Cape Town - More protest action is expected through the city on Monday says Ses’khona People’s Rights Movement, who on Sunday threatened to continue with various demonstrations.
Several roads were closed on Thursday when informal settlement residents affiliated to the movement blockaded roads with burning tyres and tree stumps. Several other protests were also staged in other parts of the city.
The threat of renewed protests comes from head of the movement, Andile Lile, who is also an expelled ANC councillor. Lili is expected to appear in the Cape Town Magistrate’s court on Monday for allegedly dumping faeces at the provincial legislature in June. In this Q & A, Xolani Koyana talks to Lili about what he hopes the protest action will achieve.
Q: What is the thinking behind the protests?
A: The people are angry because they live in poor conditions, some without proper toilets, houses and others with no land to put up shacks. They are also frustrated that the City of Cape Town banned us from marching in the CBD to highlight these issues. Ses’khona wanted to join a march by Numsa in the city centre (on Wednesday) but we were served with interdicts by the city. We have been banned from marching there. The people are protesting against this and some of the leaders that are being intimidated with court interdicts.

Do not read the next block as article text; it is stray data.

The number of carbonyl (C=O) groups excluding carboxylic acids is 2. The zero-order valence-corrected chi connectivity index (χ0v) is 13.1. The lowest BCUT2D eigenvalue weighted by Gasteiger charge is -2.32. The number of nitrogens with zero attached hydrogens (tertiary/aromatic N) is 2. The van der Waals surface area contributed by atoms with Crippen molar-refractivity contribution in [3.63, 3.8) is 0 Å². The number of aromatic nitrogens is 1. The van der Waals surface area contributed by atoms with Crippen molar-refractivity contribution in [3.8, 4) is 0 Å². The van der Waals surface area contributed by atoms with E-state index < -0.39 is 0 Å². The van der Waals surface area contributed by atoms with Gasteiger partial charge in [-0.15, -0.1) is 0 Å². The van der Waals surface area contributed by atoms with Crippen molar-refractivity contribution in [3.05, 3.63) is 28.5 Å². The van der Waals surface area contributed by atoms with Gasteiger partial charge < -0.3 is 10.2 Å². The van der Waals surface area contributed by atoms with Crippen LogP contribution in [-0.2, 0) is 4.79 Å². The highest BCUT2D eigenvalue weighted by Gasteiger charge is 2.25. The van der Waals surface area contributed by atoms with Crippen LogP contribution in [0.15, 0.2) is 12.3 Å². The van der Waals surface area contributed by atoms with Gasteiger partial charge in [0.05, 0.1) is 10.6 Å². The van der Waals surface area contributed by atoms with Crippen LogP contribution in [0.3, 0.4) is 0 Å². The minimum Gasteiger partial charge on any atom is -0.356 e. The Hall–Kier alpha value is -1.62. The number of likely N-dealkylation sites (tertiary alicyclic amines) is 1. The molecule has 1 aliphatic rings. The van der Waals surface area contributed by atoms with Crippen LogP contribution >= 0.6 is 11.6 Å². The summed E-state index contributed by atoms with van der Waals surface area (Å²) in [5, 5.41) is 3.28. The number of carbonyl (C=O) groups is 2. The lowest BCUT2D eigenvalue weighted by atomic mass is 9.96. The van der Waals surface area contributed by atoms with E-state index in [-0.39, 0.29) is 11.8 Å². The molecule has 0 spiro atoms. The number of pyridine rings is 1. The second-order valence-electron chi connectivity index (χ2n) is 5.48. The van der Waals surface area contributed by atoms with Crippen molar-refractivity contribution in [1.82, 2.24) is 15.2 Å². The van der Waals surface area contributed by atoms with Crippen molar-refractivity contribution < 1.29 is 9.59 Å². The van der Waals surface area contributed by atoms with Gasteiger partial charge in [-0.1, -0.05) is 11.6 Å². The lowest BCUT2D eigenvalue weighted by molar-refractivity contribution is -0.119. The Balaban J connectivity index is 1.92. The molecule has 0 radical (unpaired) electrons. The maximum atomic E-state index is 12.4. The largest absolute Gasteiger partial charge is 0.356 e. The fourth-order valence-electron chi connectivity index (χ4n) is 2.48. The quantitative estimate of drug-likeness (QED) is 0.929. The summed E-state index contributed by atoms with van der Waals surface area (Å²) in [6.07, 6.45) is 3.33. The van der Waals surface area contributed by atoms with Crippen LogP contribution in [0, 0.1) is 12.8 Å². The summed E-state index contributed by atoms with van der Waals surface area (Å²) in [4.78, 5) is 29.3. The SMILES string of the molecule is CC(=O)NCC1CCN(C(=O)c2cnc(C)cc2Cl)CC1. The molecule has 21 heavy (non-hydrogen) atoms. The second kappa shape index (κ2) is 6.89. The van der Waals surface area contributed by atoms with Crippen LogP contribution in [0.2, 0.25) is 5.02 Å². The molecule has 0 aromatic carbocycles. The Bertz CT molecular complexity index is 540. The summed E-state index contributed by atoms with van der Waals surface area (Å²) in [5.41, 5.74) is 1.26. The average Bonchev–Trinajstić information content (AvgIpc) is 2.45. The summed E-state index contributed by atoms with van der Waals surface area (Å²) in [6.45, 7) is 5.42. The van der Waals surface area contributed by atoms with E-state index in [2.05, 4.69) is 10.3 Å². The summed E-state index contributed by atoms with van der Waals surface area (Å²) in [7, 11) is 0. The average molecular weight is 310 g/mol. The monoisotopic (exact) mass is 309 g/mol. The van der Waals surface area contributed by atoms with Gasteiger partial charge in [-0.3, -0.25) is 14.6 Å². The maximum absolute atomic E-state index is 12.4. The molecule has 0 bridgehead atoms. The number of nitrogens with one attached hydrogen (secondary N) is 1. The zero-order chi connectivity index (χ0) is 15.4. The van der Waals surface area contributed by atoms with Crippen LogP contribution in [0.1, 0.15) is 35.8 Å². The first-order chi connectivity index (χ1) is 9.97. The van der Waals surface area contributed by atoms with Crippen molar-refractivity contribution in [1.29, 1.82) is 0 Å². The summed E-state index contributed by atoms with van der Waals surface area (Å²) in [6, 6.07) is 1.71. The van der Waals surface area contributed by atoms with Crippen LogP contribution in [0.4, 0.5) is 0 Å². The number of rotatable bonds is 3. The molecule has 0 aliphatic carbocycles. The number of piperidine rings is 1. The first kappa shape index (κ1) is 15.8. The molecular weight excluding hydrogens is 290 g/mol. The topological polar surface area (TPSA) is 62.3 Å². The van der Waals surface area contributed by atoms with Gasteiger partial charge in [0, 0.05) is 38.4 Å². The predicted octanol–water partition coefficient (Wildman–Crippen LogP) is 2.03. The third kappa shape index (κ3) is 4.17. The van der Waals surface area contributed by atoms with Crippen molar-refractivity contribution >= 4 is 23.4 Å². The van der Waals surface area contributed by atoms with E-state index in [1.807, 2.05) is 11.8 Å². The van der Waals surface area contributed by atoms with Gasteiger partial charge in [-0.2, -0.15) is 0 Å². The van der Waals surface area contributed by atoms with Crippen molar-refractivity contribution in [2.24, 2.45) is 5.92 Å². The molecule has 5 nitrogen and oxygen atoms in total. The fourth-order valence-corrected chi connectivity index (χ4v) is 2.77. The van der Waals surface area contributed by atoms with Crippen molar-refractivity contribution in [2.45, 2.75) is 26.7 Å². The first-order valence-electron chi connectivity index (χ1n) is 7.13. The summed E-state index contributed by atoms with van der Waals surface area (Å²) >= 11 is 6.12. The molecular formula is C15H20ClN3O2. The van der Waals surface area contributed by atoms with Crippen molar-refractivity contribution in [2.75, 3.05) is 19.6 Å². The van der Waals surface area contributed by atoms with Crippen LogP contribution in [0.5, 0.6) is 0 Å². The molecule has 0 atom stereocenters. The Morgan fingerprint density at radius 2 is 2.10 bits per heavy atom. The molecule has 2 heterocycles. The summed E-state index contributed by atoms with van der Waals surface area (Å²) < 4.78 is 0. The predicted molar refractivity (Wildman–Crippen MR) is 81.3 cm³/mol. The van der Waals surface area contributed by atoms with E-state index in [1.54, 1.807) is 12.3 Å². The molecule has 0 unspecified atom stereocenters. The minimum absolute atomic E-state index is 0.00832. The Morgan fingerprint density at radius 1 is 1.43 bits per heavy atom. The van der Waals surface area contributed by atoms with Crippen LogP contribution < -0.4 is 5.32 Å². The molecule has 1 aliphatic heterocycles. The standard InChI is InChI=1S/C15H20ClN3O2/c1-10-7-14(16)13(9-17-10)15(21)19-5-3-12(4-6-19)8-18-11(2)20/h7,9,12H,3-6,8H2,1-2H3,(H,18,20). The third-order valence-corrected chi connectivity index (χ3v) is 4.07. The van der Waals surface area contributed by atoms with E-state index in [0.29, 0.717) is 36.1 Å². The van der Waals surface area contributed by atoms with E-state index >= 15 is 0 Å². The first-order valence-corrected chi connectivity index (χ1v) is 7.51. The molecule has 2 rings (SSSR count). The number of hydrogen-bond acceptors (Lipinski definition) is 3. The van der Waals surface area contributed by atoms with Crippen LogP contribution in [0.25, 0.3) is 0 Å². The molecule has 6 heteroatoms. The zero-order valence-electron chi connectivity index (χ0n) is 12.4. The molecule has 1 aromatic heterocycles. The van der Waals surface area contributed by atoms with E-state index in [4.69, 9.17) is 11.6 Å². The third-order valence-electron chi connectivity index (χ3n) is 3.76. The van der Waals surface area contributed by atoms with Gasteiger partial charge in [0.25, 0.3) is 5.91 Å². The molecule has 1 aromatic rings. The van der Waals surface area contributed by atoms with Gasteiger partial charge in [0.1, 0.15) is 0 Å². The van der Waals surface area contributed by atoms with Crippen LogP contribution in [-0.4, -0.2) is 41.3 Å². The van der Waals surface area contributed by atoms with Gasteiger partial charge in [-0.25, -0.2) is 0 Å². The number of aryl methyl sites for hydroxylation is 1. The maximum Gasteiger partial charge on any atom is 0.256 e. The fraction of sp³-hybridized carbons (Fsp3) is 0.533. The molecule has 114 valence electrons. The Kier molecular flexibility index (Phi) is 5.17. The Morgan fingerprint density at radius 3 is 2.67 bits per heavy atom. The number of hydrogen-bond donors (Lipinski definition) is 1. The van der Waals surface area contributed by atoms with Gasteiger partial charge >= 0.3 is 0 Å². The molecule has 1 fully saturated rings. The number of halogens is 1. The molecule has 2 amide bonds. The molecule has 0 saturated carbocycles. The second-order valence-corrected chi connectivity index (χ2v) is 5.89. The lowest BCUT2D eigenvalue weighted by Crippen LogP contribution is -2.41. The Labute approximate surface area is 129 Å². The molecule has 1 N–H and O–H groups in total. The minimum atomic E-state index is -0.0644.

Q: In October, there was major looting of stalls in a march organised by Ses’khona. Don’t you think such a sanction (such as being banned from the city) is warranted to ensure the safety of others?
A: That is not reason enough. Loyiso (Nkohla) appeared in court last month and there were more than a thousand people in court to support him. There was no violence. (Premier) Helen Zille should take responsibility for what happened in October. She refused to come out and people became frustrated.
Q: The protests tend to turn violent at times. Don’t you think that these protests will impact unfairly on ordinary people who are faced with the same issues?
A: We don’t believe that the actions will affect others because Ses’khona speaks for the poor. The people have given us their blessing and as Ses’khona we support the action by individual communities to fight for their rights.
Q: The elections are two months away so one would question the timing of these protests. They could be perceived to be political or part of the so-called “ungovernability” campaign.
A: We have been raising these issues since last year. If anyone says that, then that would be a lie. We have done this last year, vehemently rejecting Helen Zille’s policies that insult our people. The best she can do is swallow her pride and do what the people want. Her government must deliver for the people.